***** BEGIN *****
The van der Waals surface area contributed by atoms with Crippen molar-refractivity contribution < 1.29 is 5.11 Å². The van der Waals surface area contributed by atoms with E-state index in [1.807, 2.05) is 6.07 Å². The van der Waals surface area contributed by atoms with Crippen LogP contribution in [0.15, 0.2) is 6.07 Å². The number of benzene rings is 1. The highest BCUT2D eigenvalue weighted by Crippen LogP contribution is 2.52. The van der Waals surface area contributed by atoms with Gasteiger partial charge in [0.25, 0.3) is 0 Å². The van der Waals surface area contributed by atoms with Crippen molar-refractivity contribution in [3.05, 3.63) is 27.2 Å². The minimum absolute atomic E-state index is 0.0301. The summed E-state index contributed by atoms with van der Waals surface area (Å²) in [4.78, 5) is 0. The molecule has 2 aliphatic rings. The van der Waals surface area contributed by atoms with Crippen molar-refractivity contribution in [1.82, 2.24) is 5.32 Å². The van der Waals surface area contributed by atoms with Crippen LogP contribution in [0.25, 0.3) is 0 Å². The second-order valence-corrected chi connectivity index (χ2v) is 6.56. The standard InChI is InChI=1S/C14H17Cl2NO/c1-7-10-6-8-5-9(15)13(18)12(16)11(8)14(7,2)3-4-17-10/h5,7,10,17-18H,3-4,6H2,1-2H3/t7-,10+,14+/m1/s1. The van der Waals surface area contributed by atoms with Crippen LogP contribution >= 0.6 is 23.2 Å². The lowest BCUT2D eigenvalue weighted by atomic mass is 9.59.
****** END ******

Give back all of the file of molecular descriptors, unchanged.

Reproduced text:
The van der Waals surface area contributed by atoms with Crippen molar-refractivity contribution < 1.29 is 5.11 Å². The van der Waals surface area contributed by atoms with E-state index in [1.807, 2.05) is 6.07 Å². The van der Waals surface area contributed by atoms with Crippen LogP contribution in [0.15, 0.2) is 6.07 Å². The number of benzene rings is 1. The highest BCUT2D eigenvalue weighted by Crippen LogP contribution is 2.52. The van der Waals surface area contributed by atoms with Gasteiger partial charge in [0.25, 0.3) is 0 Å². The van der Waals surface area contributed by atoms with Crippen molar-refractivity contribution in [3.05, 3.63) is 27.2 Å². The minimum absolute atomic E-state index is 0.0301. The summed E-state index contributed by atoms with van der Waals surface area (Å²) in [4.78, 5) is 0. The molecule has 2 aliphatic rings. The van der Waals surface area contributed by atoms with Crippen molar-refractivity contribution in [1.82, 2.24) is 5.32 Å². The van der Waals surface area contributed by atoms with Crippen LogP contribution in [0.25, 0.3) is 0 Å². The second-order valence-corrected chi connectivity index (χ2v) is 6.56. The standard InChI is InChI=1S/C14H17Cl2NO/c1-7-10-6-8-5-9(15)13(18)12(16)11(8)14(7,2)3-4-17-10/h5,7,10,17-18H,3-4,6H2,1-2H3/t7-,10+,14+/m1/s1. The van der Waals surface area contributed by atoms with Crippen LogP contribution >= 0.6 is 23.2 Å². The lowest BCUT2D eigenvalue weighted by atomic mass is 9.59.